The MedTech market- The Public Procurement Challenge
Most innovative MedTech products in India today have been designed and developed for low-resource, low-skill, public health facilities, and can transform healthcare for low-income consumers who depend on public healthcare. However, over 90% of MedTech procurement in government happens through the tender system- where multiple companies bid to supply a (commodity) product, typically competing on price. This method does not work for an innovative product, which is manufactured and supplied by just one company, the innovator. This systemic issue leads to unacceptable delays, and sometimes outright rejection, in deploying life-saving, affordable, innovative, technologies that are made for India.
A defined public procurement system, specifically for indigenous innovative products, perhaps certified by the central government, would go a long way in getting these innovations into the public healthcare system, where they can save innumerable lives. Deployment of such innovations can also be supported through the creation of an Innovation Fund, which funds procurement and deployment of relevant innovations in a pilot district- to generate real-world data on effectiveness and outcomes and drive nationwide adoption of the best innovations.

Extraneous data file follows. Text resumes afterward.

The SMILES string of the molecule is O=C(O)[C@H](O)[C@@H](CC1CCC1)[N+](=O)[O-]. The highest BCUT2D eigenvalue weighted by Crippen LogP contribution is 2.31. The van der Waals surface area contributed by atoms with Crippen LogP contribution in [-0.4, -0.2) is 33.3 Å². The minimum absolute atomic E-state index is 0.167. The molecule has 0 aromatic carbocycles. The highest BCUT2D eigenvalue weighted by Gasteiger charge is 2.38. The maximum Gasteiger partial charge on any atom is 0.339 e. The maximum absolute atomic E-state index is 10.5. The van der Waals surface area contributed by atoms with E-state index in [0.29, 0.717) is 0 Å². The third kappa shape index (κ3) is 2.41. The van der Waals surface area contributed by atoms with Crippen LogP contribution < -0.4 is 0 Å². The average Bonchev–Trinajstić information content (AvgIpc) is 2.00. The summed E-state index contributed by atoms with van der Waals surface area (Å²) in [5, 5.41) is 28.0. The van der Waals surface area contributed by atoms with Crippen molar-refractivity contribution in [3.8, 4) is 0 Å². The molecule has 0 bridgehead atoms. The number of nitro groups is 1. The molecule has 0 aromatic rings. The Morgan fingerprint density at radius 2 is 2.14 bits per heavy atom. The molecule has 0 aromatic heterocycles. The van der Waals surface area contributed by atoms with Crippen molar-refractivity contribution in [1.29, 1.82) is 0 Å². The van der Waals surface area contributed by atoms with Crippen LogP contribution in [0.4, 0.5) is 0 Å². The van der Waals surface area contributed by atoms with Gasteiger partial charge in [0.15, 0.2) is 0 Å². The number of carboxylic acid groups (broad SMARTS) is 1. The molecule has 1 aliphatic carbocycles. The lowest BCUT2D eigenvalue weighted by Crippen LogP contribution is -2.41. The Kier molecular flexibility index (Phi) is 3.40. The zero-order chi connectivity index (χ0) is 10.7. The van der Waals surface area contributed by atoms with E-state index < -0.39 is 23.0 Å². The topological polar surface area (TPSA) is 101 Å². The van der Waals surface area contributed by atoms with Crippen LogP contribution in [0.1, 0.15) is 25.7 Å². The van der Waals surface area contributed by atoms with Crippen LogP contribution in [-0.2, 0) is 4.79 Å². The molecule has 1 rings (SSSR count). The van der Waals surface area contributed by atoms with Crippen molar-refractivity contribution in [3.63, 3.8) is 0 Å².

Partnership with established MedTech companies
After a startup develops an innovative product, it faces further challenges in manufacturing, commercialization, distribution, and service. In the West, a startup typically partners with a large MedTech company, which takes on these activities. This partnering ecosystem is still nascent in India, with the result that most startups focus on these activities themselves, and not on their core competency of innovation and product development. As the ecosystem matures, it is hoped that India too sees such partnerships between startups and established companies, which get these lifesaving innovations to the market faster, and allow the innovators to focus on what they do best- innovate.
The Indian MedTech sector is coming of age- as evidenced by the strong growth in innovative startups that are creating novel technologies to solve Indian, and global, challenges. It is important to nurture and support such indigenous innovation in these early days – as they can make India the MedTech innovation hub for global emerging markets.